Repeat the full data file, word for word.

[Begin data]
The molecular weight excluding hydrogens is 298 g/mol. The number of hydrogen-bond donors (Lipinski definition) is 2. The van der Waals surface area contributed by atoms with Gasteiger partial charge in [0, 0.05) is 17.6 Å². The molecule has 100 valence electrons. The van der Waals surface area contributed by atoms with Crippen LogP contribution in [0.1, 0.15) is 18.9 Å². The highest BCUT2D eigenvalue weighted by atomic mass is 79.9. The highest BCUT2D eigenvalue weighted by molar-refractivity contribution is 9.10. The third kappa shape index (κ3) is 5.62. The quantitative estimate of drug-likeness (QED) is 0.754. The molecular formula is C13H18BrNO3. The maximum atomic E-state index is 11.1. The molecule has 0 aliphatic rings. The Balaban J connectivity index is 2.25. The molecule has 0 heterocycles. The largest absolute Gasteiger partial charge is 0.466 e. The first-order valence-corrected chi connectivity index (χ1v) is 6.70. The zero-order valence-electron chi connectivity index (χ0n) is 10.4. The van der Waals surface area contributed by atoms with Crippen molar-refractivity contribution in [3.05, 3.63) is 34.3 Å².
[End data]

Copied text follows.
The molecular weight excluding hydrogens is 298 g/mol. The number of hydrogen-bond donors (Lipinski definition) is 2. The van der Waals surface area contributed by atoms with Gasteiger partial charge in [0, 0.05) is 17.6 Å². The molecule has 100 valence electrons. The van der Waals surface area contributed by atoms with Crippen LogP contribution in [0.1, 0.15) is 18.9 Å². The highest BCUT2D eigenvalue weighted by atomic mass is 79.9. The highest BCUT2D eigenvalue weighted by molar-refractivity contribution is 9.10. The third kappa shape index (κ3) is 5.62. The quantitative estimate of drug-likeness (QED) is 0.754. The molecular formula is C13H18BrNO3. The maximum atomic E-state index is 11.1. The molecule has 0 aliphatic rings. The Balaban J connectivity index is 2.25. The molecule has 0 heterocycles. The largest absolute Gasteiger partial charge is 0.466 e. The first-order valence-corrected chi connectivity index (χ1v) is 6.70. The zero-order valence-electron chi connectivity index (χ0n) is 10.4. The van der Waals surface area contributed by atoms with Crippen molar-refractivity contribution in [3.05, 3.63) is 34.3 Å².